The remarkable performance of China's advertising business actually benefited from its booming consumer market in recent years. Growing sales revenue means the sectors and enterprises concerned can allocate more resources for market promotion and advertising. Meanwhile, as the income levels of Chinese consumers increase, consumer demand also shifts from low-end products to branded products and services of high quality. Different sectors are losing no time in tapping consumers' increasing purchasing power through advertising. Their increased spending on advertising makes China one of the world's key advertising markets. According to figures compiled by the China Advertising Association, China overtook Brazil, Japan, Germany and France to become the world's second largest advertising market in 2013, trailing only the US. The information announced by the SAIC also reveals that China’s advertising market has continued to be ranked as the world’s second largest for the years 2014 and 2015.
The categories receiving the biggest share of advertising spending include high sales value categories such as automobile and real estate. Advertising spending on these categories recorded growth rates of 38% and 44% respectively in 2013. As middle-class consumer demand grows, cosmetics, sanitary products and food/health food, mainly targeting the middle classes and upwards, also become major advertising spenders. This is particularly true for cosmetics, which is considered to be a luxury category. In 2013, advertising spending on this category accounted for 77% of total advertising spending for cosmetics and sanitary products. Most of the advertising companies are based in first-tier cities such as Beijing, Shanghai and Guangzhou, where there are many corporate headquarters and large consumer bases. For example, Beijing alone had a 36% share of the nation's total advertising revenue. Provinces such as Jiangsu and Zhejiang which have a large number of branded enterprises are also major bases for advertising companies.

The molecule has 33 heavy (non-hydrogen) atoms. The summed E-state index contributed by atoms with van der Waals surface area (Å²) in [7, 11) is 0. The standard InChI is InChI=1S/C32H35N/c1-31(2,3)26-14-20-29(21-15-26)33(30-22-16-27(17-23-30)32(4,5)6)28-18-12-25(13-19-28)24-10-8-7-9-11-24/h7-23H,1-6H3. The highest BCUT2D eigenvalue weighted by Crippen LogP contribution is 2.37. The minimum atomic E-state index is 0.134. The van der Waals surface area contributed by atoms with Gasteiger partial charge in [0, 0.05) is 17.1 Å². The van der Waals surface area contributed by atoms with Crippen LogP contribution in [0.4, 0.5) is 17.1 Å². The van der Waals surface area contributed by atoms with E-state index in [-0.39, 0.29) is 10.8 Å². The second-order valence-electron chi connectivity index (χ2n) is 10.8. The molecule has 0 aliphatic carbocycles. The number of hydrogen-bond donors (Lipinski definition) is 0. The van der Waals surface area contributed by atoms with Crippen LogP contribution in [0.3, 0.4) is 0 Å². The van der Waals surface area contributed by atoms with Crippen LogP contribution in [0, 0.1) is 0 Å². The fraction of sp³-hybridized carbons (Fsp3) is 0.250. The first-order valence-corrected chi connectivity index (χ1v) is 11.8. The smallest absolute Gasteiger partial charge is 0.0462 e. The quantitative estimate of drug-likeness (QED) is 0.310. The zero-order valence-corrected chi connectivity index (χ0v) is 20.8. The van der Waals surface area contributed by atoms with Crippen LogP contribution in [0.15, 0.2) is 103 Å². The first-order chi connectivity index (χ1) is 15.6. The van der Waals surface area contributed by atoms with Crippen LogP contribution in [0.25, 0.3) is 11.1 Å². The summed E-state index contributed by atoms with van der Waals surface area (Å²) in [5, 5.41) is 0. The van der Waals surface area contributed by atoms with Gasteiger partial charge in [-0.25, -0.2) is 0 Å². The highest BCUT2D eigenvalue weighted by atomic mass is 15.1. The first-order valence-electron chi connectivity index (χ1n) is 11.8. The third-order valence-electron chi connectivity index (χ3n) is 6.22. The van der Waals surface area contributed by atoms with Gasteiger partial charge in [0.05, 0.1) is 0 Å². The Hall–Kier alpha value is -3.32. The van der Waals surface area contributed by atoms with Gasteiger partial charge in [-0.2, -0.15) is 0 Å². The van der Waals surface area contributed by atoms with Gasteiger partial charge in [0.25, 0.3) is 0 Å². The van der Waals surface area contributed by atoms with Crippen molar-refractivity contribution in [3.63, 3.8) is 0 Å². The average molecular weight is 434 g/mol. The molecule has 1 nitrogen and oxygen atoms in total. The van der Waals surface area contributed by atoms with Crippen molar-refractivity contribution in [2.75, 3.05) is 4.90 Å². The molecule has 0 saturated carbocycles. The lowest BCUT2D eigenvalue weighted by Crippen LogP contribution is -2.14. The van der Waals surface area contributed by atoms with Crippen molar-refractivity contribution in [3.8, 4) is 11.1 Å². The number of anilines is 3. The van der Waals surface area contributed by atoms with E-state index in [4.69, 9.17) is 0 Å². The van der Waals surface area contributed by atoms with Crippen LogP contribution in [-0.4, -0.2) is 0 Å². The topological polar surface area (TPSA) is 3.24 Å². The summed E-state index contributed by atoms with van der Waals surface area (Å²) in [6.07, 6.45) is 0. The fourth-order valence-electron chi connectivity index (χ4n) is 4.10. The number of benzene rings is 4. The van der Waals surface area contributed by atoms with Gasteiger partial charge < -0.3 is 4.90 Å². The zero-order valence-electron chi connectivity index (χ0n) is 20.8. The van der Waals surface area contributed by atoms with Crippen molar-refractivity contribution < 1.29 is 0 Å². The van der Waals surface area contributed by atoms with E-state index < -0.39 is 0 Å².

Impact of New Media on Traditional Advertising